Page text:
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Haley Is Taking A Different Kind Of Gamble

KANSAS CITY, MO - AUGUST 12:  Head coach Todd Haley of the Kansas City Chiefs during the first half against the Tampa Bay Buccaneers on August 12, 2011 at Arrowhead Stadium in Kansas City, Missouri.  (Photo by Peter Aiken/Getty Images)
KANSAS CITY, MO - AUGUST 12: Head coach Todd Haley of the Kansas City Chiefs during the first half against the Tampa Bay Buccaneers on August 12, 2011 at Arrowhead Stadium in Kansas City, Missouri. (Photo by Peter Aiken/Getty Images)
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So Chiefs fans, how are you handling the hangover? After an off season complete with a lockout, no OTAs and nearly no practice for half of the team prior to the first preseason game, I found what I saw on the field last night just a tad underwhelming. Matt Cassel never threw a pass, JC never ran the ball, etc. etc. I'm sure it's all been covered ad nauseum here in the game threads and posts since the game concluded. Describing it as a hang over is the only way that I can do justice to the feeling today that all my pent up excitement and fervor for the beginning of the NFL season was released and then stomped on last night.

Before anybody starts with the 'It's only a meaningless preseason game' comments, let me explain that I know this to be true. I am not making a judgement here on where the Chiefs season is heading based on this game, but you have to admit that the product that was put on the field yesterday pales in comparison to much of what I have watched in the other preseason games I have seen in these first two days of action in the 2011 NFL season.

The question is why? Why did the Chiefs attempt at a preseason contest stick out like a sore thumb when compared to all the other first preseason game action out there? The Chiefs were not the only team that was scheduled to play a game in the last two days, and frankly the Chiefs under-performance of last night is unparalleled in any other contest I have been able to find on the NFL network reruns. Haley has been crystal clear to the media on what he has chosen to do (that in and of itself makes me suspicious--since when has Haley ever been upfront with the media?). He called it a practice. In reality, I think this was another of Haley's gambits that we won't know whether or not paid off until the games that count begin. Stick with me and see if you think my theory has any legs.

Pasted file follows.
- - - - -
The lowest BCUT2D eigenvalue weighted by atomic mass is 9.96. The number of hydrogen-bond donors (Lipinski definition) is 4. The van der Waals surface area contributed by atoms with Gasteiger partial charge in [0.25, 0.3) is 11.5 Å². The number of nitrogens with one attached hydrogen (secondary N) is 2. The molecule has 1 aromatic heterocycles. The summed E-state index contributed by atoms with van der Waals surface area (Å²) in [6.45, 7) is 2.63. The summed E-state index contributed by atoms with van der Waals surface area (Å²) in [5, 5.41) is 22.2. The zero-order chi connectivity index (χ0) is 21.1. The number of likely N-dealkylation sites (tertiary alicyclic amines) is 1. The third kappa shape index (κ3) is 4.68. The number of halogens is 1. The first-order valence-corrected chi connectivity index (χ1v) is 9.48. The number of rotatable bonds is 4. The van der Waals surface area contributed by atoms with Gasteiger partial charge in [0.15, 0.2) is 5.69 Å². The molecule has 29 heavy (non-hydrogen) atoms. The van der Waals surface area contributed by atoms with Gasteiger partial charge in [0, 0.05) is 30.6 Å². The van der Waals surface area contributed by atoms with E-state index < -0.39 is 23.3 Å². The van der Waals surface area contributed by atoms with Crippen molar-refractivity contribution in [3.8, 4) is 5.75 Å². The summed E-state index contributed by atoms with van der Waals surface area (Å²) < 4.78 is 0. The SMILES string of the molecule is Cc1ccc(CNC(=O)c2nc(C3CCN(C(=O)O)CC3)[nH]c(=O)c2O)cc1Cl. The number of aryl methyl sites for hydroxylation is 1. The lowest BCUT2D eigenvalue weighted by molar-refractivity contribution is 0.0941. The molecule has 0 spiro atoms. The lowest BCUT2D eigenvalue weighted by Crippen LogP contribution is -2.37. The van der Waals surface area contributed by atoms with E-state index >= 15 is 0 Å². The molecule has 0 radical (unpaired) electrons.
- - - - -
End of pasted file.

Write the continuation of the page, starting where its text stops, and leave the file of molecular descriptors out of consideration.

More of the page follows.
In the last couple of days I have seen first string QBs galore take to the field and get limbered up throwing the ball to their first string WRs and RBs. Phyllis Rivers looked amazing in his contest as did a third string QB named McGee for the Dallas Cowboys. That man ran a third string offense against a Broncos group of a lot of second teamers and impressed me with his ability to throw on the run and see the field. If he keeps it up, John Kitna will be looking for a job next season (sorry, I digress). Romo looked pretty solid in his debut as did Rothlesberger, who took a shot from somebody on the Redskins defense coming up the middle on a jailbreak blitz that would've put a smaller man on the bench with a view out of his helmet's ear hole.

I have seen starting RBs all across the fruited plain, getting the nod to take the rock and run right into those first string defenses that were fielded by their competition, putting said starters at risk (at least for a few plays) to the litany of injuries that are available to snatch their season right out from under them if they turn an ankle the wrong way or worse, tear ligaments in their knees or feet. Russel Okung for the Seahags missed a lot of playing time last season with a high ankle sprain that he has already repeated this season in his first preseason action. Who'd have thought that he was that kind of fragile? I know CBO likes to point out that sprains etc, can happen to anyone, but when it starts happening repeatedly, it makes you start to wonder (Croyle literally leaps to mind here). Besides Okung, their have already been a number of achilles injuries that have been attributed to lack of proper conditioning time because of the lockout.